Paris had singled out key areas where it expected either exemptions or extended wind-down periods for French companies, including energy, banking, pharmaceuticals and automotive.

Officials had expressed little hope for securing the waivers, which were critical for oil and gas major Total (TOTF.PA) to continue a multibillion-dollar gas project in Iran and for carmaker PSA Group (PEUP.PA) to pursue its joint venture.

French reinsurer Scor SE (SCOR.PA) said on Friday it will not seek new contracts or renew existing business in Iran, given the U.S. sanctions.

Most international insurers in Iran are working with the shipping and energy industries in the country.

“We have just received Treasury Secretary Steve Mnuchin’s response: it’s negative,” Le Maire told Le Figaro in an interview published on Friday.

Le Maire said Europe needed to react quickly and protect its economic sovereignty.

“Europe must provide itself with the tools it needs to defend itself against extra-territorial sanctions,” Le Maire added.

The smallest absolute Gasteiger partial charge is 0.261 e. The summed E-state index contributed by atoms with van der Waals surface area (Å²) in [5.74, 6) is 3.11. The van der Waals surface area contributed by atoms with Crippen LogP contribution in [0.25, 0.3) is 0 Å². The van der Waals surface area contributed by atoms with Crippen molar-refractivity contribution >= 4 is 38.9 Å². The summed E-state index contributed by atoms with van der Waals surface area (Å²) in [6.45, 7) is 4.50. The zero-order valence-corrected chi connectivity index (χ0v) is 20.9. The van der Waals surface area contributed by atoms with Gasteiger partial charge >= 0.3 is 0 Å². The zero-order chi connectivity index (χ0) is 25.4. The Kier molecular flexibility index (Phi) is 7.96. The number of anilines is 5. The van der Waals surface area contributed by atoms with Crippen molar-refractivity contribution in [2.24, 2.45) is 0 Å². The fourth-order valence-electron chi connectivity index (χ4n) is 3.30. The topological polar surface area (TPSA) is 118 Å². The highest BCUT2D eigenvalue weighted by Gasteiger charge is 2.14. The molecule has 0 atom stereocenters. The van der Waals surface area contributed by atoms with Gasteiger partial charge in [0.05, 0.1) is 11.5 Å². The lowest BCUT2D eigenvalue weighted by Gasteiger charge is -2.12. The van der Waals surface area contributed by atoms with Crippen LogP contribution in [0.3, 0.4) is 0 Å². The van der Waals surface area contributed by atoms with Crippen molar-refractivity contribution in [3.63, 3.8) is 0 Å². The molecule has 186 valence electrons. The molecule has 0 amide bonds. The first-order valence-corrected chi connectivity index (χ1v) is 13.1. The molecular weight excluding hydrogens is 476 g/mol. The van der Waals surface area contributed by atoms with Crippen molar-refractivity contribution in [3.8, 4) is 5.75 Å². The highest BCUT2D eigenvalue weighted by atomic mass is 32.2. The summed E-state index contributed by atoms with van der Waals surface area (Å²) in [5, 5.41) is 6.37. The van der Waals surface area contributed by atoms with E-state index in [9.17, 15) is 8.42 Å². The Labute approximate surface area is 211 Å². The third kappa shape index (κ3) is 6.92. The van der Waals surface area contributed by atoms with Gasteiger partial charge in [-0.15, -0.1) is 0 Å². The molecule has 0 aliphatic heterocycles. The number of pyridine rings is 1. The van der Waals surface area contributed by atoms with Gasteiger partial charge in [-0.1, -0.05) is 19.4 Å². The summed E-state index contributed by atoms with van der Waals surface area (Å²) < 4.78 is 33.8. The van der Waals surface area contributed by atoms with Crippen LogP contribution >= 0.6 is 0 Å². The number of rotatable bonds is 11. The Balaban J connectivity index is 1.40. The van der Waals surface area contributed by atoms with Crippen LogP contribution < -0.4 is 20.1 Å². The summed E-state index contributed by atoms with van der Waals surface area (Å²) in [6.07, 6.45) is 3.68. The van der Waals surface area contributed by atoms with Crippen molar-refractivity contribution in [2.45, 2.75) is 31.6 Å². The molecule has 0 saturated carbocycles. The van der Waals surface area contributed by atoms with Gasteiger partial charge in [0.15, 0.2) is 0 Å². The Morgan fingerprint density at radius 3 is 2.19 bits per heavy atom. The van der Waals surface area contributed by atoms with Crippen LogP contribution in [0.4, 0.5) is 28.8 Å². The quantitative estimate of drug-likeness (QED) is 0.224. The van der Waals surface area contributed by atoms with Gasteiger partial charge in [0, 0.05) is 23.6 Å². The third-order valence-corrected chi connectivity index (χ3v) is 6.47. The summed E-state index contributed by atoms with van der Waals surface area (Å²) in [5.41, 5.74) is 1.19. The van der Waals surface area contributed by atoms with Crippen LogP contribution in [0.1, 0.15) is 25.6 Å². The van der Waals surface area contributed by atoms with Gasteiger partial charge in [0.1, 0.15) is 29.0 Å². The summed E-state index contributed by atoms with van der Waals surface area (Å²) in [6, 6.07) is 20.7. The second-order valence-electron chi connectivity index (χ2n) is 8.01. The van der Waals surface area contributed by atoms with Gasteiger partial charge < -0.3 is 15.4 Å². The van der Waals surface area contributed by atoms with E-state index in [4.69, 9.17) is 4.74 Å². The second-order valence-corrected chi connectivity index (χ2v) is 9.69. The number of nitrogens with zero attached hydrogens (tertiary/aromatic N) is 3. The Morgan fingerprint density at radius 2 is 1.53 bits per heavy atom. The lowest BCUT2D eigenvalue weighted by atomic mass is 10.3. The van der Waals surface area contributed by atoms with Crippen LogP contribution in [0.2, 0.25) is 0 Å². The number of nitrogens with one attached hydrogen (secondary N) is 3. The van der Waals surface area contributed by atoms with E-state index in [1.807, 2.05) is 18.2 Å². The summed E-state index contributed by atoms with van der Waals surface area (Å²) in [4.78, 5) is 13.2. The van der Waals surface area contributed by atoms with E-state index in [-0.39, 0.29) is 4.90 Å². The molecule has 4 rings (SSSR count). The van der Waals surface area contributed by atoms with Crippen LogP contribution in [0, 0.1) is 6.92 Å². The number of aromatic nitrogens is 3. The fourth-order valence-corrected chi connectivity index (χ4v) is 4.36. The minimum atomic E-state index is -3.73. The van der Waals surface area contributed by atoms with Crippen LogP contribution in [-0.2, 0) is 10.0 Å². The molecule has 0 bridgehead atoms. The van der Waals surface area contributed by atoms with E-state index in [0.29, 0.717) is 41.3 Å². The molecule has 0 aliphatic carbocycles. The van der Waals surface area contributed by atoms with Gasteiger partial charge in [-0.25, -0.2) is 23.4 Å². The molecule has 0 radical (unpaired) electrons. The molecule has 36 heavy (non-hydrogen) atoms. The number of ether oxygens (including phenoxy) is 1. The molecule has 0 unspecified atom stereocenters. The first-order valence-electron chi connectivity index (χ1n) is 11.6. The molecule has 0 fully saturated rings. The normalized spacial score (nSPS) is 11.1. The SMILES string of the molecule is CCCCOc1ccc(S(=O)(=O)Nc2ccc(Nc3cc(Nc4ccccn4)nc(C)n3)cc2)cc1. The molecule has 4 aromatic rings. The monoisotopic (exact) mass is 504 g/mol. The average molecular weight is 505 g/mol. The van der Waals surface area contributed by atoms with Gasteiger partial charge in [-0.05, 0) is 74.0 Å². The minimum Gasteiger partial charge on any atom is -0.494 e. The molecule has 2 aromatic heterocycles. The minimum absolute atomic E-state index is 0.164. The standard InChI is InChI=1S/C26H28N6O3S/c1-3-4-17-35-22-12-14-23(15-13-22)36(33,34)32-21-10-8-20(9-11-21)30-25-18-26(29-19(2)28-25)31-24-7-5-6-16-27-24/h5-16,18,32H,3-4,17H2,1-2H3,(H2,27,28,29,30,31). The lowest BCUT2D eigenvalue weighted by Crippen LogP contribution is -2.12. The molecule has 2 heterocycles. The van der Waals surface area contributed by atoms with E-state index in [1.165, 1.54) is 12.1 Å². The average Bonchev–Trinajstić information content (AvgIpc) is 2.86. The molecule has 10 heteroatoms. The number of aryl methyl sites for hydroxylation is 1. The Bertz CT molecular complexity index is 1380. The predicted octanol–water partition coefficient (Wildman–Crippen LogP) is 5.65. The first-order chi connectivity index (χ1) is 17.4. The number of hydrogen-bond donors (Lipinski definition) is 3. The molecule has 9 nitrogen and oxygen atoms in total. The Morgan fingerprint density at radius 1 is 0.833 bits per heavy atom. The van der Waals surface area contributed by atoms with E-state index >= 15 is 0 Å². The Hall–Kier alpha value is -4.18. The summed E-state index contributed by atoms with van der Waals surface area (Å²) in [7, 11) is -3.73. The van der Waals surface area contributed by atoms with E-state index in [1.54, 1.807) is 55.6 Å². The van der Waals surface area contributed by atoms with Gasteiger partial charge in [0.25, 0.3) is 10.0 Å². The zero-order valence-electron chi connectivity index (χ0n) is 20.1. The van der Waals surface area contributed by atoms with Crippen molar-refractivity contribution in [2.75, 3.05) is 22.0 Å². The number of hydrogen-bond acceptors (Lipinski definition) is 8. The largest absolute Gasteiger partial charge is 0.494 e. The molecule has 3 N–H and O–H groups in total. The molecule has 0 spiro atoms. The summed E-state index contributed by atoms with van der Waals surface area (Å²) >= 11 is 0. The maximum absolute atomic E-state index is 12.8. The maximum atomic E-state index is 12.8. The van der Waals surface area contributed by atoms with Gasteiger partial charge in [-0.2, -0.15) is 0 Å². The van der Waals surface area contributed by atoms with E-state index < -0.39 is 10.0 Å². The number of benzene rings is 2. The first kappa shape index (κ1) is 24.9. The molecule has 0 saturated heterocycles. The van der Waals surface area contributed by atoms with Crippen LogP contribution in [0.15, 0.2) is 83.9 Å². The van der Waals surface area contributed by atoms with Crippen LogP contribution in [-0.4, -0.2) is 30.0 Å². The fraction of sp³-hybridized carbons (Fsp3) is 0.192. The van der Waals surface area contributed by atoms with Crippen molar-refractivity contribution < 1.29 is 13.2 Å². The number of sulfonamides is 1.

Washington announced in May it was imposing new economic penalties on Tehran after pulling out of a multilateral 2015 agreement, under which Tehran had agreed to curb its nuclear activities in return for sanctions relief.

Trump’s sanctions are aimed at pressuring Iran to negotiate a new agreement to halt its nuclear programs that might include Tehran’s regional activities and ballistics development. In particular, Washington wants to curtail the oil exports that are key to Iran’s economic revival.

Earlier this month, Iranian President Hassan Rouhani appeared to threaten to disrupt oil shipments from its neighbors if Washington pressed ahead with trying to force countries to stop buying Iranian oil.


Reporting by Richard Lough and Inti Landauro, editng by Larry King and Laurence Frost

Destroying Iran deal would have unforeseeable consequences, China’s Li Keqiang warns

July 9, 2018

China’s Premier Li Keqiang warned on Monday of unforseeable consequences if a nuclear non-proliferation deal with Iran were torn up, adding that the nuclear deal should be upheld.

Image may contain: 1 person

Chinese Prime Minister Li Keqiang gestures as he holds a joint news conference with German Chancellor Angela Merkel (not pictured) at the chancellery in Berlin, Germany, July 9, 2018. REUTERS/Hannibal Hanschke